Four of 19 banks failed to meet at least one of the minimum capital ratios in the Federal Reserve‘s stress tests.

The banks that did not meet all the standards are SunTrust (STI), Citigroup (C), Ally Financial and MetLife.(MET)

The Fed was forced to release the results of its latest bank stress tests Tuesday. They were originally scheduled for release on Thursday, but some participating banks leaked beforehand that they had passed.

In response to the results, Citigroup pointed out that it exceeded the stress test requirements without the capital actions Citi proposed. However, the Fed objected to Citi’s proposed return of capital to shareholders. In light of the Fed’s ruling, Citi said it will submit a revised capital plan later this year.

“We plan to engage further with the Federal Reserve to understand their new stress loss models,” Citi said in a statement.

The stress test is just one component of the central bank’s evaluation of a bank holding company’s proposal to make capital distributions. Other considerations include the strength of the firm’s capital planning processes and plans to meet international capital agreements as new requirements are phased in beginning in 2013.

The scenario projections suggest that the 19 holding companies as a group would experience significant losses under the assumptions of the stress scenario. The analysis resulted in $534 billion in projected losses for the companies over the nine quarters of the stress scenario horizon.

Despite the projected capital declines, 15 of the 19 bank holding companies were estimated to maintain capital ratios above all four of the regulatory minimum levels under the stress scenario, even after considering capital actions such as as dividend increases and share buybacks.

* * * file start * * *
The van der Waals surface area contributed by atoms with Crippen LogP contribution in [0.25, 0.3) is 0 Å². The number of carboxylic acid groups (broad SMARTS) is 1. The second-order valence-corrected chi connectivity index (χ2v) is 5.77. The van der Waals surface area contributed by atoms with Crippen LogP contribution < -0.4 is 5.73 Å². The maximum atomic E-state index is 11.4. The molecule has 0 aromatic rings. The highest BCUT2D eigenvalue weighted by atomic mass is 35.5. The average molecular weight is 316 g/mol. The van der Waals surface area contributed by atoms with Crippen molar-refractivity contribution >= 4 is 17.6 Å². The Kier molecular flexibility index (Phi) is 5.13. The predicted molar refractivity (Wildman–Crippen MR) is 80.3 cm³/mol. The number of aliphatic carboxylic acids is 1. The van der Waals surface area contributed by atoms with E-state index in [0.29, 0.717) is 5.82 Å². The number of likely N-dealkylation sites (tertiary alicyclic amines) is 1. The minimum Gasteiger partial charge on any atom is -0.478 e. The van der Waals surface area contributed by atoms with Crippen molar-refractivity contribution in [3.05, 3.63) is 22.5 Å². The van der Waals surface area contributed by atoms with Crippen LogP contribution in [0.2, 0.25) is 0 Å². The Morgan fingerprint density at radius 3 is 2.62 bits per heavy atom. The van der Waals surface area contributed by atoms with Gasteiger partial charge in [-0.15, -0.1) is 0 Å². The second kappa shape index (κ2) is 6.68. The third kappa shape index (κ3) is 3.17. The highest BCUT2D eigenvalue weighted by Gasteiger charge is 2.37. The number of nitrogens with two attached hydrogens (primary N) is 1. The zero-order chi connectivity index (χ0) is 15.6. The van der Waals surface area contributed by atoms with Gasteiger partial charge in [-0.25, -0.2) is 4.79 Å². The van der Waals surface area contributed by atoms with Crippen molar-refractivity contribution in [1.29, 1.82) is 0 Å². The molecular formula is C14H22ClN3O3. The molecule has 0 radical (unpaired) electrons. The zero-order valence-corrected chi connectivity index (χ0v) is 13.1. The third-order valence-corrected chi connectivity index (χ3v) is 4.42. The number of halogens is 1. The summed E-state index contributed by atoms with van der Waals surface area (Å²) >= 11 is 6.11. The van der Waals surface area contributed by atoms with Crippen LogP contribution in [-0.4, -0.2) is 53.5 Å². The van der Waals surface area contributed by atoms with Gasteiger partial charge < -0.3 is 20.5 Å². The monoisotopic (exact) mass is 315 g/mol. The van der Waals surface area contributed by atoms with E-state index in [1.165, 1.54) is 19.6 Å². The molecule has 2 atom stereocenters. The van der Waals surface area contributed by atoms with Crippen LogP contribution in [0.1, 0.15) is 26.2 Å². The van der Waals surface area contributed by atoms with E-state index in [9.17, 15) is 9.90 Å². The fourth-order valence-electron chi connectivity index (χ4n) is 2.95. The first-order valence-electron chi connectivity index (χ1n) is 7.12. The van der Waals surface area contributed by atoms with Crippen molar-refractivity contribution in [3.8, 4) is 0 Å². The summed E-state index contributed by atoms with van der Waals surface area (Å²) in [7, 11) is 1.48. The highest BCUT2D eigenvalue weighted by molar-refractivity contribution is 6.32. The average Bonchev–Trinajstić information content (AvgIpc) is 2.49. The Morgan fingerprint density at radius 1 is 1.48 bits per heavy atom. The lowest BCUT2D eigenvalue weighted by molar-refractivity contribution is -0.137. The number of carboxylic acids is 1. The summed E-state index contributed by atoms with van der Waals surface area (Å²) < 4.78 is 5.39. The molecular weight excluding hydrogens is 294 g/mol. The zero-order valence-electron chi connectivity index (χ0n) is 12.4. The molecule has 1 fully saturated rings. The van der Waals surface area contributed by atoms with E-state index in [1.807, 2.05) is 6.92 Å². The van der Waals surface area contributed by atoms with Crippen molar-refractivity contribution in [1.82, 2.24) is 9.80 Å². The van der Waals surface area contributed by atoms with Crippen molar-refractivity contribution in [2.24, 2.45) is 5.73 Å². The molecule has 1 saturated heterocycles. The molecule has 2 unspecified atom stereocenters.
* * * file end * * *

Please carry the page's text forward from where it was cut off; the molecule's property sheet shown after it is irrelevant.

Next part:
In November, the Federal Reserve issued its final rule requiring all U.S.-based, top-tier bank holding companies with assets of at least $50 billion to develop and submit capital plans to the central bank on an annual basis. The rule was enacted to ensure that institutions have sufficient capital to survive economic and financial stress.

Under the hypothetical trajectories, gross domestic product contracts sharply through late 2012, with the unemployment rate reaching a peak of just above 13% in mid-2013. U.S. equity prices fall by 50% from their third quarter 2011 values through late 2012 and home prices fall by more than 20% through the end of 2013.

The four ratios included in the test are Tier 1 common capital, Tier 1 capital, total risk-based capital and Tier 1 leverage.

Strong capital levels are critical to ensuring that banks have the ability to lend and to continue to meet financial obligations, even in times of economic difficulty, the Fed said in a statement.


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